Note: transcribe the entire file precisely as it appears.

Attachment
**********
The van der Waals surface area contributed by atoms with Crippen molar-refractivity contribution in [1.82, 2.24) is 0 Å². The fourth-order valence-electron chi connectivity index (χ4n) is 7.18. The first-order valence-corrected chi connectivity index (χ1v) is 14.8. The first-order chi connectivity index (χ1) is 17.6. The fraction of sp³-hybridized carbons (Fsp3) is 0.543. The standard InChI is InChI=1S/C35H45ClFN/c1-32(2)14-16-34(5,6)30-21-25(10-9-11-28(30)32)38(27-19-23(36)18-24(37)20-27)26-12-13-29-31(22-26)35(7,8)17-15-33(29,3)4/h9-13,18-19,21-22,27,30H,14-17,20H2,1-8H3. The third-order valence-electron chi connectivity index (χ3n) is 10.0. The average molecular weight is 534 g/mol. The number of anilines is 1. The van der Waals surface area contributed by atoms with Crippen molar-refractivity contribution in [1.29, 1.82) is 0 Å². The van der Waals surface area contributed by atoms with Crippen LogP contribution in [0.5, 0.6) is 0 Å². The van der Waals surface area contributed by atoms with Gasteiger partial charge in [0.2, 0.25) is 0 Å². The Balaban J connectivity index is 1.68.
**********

The van der Waals surface area contributed by atoms with Crippen molar-refractivity contribution in [1.82, 2.24) is 0 Å². The fourth-order valence-electron chi connectivity index (χ4n) is 7.18. The first-order valence-corrected chi connectivity index (χ1v) is 14.8. The first-order chi connectivity index (χ1) is 17.6. The fraction of sp³-hybridized carbons (Fsp3) is 0.543. The standard InChI is InChI=1S/C35H45ClFN/c1-32(2)14-16-34(5,6)30-21-25(10-9-11-28(30)32)38(27-19-23(36)18-24(37)20-27)26-12-13-29-31(22-26)35(7,8)17-15-33(29,3)4/h9-13,18-19,21-22,27,30H,14-17,20H2,1-8H3. The third-order valence-electron chi connectivity index (χ3n) is 10.0. The average molecular weight is 534 g/mol. The number of anilines is 1. The van der Waals surface area contributed by atoms with Crippen molar-refractivity contribution in [1.29, 1.82) is 0 Å². The van der Waals surface area contributed by atoms with Crippen LogP contribution in [0.5, 0.6) is 0 Å². The van der Waals surface area contributed by atoms with Gasteiger partial charge in [0.2, 0.25) is 0 Å². The Balaban J connectivity index is 1.68.